"It's what's on the inside that counts" is something of an unofficial mantra of Microsoft's new Xbox One. The Kinect is perhaps the best example: externally, it's more or less unchanged from its predecessor, but it's actually a very different device. It's been upgraded in a huge way, but the end result is simple: the Kinect just sees more. (And hears more, but that's another matter.)

It has an ultra-wide 1080p camera (which should mean the Xbox One doesn't require such a large room), which easily picked up all of the dozen or so people sitting in the "living room" testing lab on Microsoft's campus. Kinect can even see in the dark, thanks to an infrared sensor that engages when the primary camera can't see anything. Along with higher-end processing power and a host of new software, Kinect feels a bit like it's gone from usable prototype to real, legitimate product.

Kinect has always been able to tell that you're moving. But now it can tell if you're moving your thumb, and which way your thumb is facing. It can tell which muscles you're engaging at any given time, and how much — it knows the difference between a jab and an uppercut, and registers them differently. If you're playing with a friend, it can tell when the two of you switch places, or even when the two of you switch controllers. Kinect knows if you're smiling or frowning, or if you're talking or not. It knows if you're looking at the screen or not, and will only register your commands if you're looking. It knows, by either remarkable science or sorcery, your heart rate just by looking at your face.

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Kinect knows when you're talking, flexing, or smiling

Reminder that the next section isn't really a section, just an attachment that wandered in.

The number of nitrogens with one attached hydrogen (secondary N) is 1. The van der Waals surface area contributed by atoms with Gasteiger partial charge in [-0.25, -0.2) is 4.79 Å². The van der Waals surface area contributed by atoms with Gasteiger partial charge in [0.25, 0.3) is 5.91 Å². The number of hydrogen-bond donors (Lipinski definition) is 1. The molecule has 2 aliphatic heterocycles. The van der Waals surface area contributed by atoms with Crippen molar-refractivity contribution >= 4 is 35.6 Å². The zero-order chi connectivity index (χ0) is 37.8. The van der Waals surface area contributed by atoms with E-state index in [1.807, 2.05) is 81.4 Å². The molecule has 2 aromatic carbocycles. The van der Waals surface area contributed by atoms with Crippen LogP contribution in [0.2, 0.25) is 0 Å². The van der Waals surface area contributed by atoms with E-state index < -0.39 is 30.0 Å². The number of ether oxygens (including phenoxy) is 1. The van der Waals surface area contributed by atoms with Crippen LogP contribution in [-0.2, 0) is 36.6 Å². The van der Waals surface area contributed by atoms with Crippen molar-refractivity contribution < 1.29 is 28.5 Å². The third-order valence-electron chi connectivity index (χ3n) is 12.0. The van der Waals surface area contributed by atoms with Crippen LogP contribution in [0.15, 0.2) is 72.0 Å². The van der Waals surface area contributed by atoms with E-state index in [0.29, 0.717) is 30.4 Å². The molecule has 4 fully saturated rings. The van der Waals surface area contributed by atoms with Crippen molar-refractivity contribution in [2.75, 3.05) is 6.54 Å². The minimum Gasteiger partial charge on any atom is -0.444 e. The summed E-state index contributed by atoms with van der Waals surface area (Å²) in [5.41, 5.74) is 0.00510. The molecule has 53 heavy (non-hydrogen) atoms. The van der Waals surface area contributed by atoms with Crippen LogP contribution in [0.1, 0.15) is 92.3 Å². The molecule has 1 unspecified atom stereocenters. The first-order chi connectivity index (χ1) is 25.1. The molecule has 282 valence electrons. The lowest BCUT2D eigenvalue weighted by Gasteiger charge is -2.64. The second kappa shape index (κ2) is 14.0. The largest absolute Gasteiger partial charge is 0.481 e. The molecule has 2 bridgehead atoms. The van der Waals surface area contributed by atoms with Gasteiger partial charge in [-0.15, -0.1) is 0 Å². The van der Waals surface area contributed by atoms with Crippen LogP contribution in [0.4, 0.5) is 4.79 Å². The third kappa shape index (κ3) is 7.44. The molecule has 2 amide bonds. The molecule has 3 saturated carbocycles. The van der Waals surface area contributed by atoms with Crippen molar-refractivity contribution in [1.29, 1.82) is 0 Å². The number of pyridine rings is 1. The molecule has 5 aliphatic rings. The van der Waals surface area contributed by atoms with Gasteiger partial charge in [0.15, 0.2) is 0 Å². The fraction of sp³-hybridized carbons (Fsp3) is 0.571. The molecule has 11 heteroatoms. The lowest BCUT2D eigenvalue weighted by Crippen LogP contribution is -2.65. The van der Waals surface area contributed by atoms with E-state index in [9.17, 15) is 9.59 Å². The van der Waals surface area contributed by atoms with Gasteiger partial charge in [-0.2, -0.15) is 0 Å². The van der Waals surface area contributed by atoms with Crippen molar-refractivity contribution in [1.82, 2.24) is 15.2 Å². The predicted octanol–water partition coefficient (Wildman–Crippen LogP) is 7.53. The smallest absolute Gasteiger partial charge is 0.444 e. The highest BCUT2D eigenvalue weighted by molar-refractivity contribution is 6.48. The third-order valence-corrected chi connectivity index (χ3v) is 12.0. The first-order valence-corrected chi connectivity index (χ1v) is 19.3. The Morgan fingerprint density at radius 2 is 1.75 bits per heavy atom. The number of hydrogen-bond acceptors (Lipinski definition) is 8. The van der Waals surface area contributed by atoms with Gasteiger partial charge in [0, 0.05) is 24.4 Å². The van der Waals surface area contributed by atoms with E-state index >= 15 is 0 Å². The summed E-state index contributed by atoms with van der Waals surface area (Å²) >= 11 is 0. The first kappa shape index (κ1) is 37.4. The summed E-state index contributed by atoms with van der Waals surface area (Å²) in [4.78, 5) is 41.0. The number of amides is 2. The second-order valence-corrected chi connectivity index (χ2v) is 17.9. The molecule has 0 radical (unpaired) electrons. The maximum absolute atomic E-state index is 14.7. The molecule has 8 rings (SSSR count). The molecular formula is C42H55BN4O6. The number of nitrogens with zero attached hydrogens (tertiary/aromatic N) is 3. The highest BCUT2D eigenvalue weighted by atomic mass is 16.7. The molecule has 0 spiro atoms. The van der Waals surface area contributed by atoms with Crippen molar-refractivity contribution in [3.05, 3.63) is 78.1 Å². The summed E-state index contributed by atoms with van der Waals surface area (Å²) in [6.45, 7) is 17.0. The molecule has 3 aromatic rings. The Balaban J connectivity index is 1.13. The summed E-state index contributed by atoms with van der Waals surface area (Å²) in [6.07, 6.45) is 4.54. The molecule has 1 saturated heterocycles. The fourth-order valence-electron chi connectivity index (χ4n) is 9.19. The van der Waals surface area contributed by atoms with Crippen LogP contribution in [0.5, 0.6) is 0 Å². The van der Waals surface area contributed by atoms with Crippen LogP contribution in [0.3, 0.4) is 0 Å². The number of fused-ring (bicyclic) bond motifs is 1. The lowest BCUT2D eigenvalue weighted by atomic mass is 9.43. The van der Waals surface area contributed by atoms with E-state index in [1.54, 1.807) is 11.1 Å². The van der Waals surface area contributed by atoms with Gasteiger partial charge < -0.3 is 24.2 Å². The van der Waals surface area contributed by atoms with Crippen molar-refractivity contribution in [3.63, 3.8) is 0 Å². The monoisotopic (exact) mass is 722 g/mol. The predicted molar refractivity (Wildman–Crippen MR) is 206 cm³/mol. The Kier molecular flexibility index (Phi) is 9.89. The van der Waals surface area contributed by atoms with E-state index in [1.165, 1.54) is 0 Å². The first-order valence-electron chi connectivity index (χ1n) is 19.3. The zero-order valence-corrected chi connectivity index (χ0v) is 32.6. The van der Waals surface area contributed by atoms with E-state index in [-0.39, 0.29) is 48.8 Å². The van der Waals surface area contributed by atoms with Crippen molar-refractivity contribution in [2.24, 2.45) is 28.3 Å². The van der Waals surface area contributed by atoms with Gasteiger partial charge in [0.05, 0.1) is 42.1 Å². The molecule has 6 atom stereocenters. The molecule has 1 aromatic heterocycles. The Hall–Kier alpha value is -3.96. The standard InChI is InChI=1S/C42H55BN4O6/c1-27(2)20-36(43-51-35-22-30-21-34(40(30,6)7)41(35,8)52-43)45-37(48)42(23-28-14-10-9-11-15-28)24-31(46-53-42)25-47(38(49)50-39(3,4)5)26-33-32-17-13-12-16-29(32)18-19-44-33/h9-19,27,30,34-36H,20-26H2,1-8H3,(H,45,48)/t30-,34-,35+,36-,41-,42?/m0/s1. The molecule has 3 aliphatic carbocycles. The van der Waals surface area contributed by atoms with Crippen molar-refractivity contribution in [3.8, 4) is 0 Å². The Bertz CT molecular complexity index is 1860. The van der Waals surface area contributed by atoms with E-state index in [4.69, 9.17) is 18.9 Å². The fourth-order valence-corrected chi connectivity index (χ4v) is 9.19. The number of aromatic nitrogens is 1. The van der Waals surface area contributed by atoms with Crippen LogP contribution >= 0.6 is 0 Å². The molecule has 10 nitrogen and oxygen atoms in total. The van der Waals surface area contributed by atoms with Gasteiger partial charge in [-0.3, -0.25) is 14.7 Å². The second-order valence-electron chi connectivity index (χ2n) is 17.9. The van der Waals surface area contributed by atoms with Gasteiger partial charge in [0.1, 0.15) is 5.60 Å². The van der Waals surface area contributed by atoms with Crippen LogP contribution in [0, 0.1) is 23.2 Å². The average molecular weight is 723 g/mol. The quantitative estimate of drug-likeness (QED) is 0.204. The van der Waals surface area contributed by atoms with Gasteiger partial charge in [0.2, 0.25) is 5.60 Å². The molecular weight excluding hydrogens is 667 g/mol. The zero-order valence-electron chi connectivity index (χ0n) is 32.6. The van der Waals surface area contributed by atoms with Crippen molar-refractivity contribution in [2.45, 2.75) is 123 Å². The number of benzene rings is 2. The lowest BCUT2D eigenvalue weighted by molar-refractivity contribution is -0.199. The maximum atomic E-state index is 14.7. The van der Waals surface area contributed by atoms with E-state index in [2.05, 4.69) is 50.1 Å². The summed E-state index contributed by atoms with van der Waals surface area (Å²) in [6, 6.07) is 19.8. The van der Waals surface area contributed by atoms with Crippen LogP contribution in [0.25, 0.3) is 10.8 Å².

We spent a few minutes in a crowded room using a prototype of the new Kinect, and we left reeling. There's almost no latency, things are astonishingly accurate — the muscle sensors knew even the slightest shift in my posture, and try as I might I couldn't make it think I was smiling when I wasn't. We heard it discern commands from a noise-filled room, and track our movements in the dark when we couldn't see them ourselves. It was a fairly controlled situation, though, and we're curious to see how it holds up in the real world.

The real world applications are really the whole game here. Kinect's raw capability is absolutely remarkable, but how developers will build them into games remains to be seen. Could a boxing game know the difference in how hard I punch? Could it know how tired I am based on my heart rate, and knock me out more easily? Could a shooter recognize that I'm too relaxed, and ratchet up the intensity to get me back in?

More than anything, that's what we're excited to see about Kinect and the Xbox One: how the immense amount of data turns into a more fun, more immersive gameplay experience. But at least at first blush, the data part seems to have been pretty much solved.